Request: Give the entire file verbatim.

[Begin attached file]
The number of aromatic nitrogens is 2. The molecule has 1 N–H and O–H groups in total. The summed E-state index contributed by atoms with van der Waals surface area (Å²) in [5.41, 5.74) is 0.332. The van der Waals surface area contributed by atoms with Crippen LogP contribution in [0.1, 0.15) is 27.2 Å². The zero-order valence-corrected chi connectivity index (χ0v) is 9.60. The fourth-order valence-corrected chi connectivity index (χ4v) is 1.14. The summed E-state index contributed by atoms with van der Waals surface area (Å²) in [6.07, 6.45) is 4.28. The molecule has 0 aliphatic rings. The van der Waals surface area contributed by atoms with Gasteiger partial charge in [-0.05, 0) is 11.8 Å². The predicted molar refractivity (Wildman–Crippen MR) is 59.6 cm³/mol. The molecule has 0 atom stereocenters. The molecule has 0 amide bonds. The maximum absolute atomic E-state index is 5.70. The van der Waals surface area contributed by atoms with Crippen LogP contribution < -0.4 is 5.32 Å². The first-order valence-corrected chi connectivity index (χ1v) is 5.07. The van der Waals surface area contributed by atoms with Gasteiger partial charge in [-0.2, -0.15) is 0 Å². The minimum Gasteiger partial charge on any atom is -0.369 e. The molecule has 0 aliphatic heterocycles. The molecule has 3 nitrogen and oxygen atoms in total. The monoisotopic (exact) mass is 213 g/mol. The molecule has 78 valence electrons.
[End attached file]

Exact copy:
The number of aromatic nitrogens is 2. The molecule has 1 N–H and O–H groups in total. The summed E-state index contributed by atoms with van der Waals surface area (Å²) in [5.41, 5.74) is 0.332. The van der Waals surface area contributed by atoms with Crippen LogP contribution in [0.1, 0.15) is 27.2 Å². The zero-order valence-corrected chi connectivity index (χ0v) is 9.60. The fourth-order valence-corrected chi connectivity index (χ4v) is 1.14. The summed E-state index contributed by atoms with van der Waals surface area (Å²) in [6.07, 6.45) is 4.28. The molecule has 0 aliphatic rings. The van der Waals surface area contributed by atoms with Gasteiger partial charge in [-0.05, 0) is 11.8 Å². The predicted molar refractivity (Wildman–Crippen MR) is 59.6 cm³/mol. The molecule has 0 atom stereocenters. The molecule has 0 amide bonds. The maximum absolute atomic E-state index is 5.70. The van der Waals surface area contributed by atoms with Crippen LogP contribution < -0.4 is 5.32 Å². The first-order valence-corrected chi connectivity index (χ1v) is 5.07. The van der Waals surface area contributed by atoms with Gasteiger partial charge in [-0.2, -0.15) is 0 Å². The minimum Gasteiger partial charge on any atom is -0.369 e. The molecule has 0 aliphatic heterocycles. The molecule has 3 nitrogen and oxygen atoms in total. The monoisotopic (exact) mass is 213 g/mol. The molecule has 78 valence electrons.